I’m sitting here after a week of thunderstorms and intermittent rain, enjoying a cool breeze coming through the door next to me, and watching a program on Mercy Ships. On the program, the ship has docked at the Democratic Republic of Congo, and the statistics being flung around are almost unbelievable.

I’m struck by how fortunate we are to live in Australia, and how the universal healthcare system we have here is so easy to take for granted. We can opt into private health cover if we wish, and many do, but no-one is turned away if they need health care in Australia.

As I type, I’m watching a small child with an enormous bilateral valgus – very bowed legs – stagger his way towards the ship. And then I’m seeing several more children with similar deformities struggling into the ship. They progress to surgery, and I’m sure we’ll see what the outcomes are by the end of the program.

The program is focusing on some of the Australian volunteers on Mercy Ships who are helping to change people’s lives. There’s an engineer, a surgeon, a paediatric nurse, and a variety of other people, all making a huge difference, one life at a time.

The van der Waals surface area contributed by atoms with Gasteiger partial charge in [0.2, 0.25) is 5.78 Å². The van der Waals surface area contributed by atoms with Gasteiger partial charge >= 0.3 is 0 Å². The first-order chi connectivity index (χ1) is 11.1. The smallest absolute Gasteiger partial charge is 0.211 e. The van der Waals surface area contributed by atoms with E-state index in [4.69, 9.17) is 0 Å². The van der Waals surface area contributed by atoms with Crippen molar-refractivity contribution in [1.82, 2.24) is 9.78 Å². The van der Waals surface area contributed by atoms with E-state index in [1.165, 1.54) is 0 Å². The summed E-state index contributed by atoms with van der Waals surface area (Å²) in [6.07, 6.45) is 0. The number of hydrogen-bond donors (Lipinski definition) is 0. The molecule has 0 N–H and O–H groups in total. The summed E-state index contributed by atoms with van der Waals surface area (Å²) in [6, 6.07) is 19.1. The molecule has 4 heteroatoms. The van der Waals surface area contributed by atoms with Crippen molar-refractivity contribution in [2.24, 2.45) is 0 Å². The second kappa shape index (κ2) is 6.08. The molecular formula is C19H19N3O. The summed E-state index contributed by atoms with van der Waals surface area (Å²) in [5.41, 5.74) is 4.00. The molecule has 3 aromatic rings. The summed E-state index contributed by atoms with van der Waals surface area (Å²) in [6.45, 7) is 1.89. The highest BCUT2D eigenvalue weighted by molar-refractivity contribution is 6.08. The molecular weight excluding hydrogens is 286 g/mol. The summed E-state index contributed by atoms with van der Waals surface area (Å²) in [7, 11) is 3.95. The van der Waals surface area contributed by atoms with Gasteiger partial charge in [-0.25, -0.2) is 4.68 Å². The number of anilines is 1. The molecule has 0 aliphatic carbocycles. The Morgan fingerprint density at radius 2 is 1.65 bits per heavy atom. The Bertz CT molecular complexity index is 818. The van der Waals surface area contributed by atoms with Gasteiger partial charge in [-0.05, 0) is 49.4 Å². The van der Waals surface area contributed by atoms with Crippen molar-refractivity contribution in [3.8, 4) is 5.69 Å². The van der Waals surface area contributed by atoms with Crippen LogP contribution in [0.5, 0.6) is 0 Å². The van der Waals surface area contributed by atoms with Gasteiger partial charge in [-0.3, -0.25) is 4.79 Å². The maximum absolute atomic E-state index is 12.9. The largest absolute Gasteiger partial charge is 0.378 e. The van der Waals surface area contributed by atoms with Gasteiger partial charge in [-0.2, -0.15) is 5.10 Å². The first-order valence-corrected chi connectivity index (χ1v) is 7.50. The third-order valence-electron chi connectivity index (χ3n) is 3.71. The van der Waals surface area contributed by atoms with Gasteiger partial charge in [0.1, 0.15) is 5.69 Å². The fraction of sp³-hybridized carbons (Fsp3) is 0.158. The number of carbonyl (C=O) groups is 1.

There are more smiling faces than I can count. Smiles from both patients and staff, and a message of hope and healing that is very much changing the lives of many.

It’s a great program to watch at this time of year as Christmas approaches, because it tells of hope, which for me, is the entire message of Christmas.

In contrast, the program is bracketed by a series of commercials, and the first one is about the new series of My Kitchen Rules. I’m struck by that contrast – we can have a program all about cooking decadent food, while others in our world struggle for the basics of life and healthcare, and I’m feeling slightly ashamed of our first world issues.

Food for thought perhaps?

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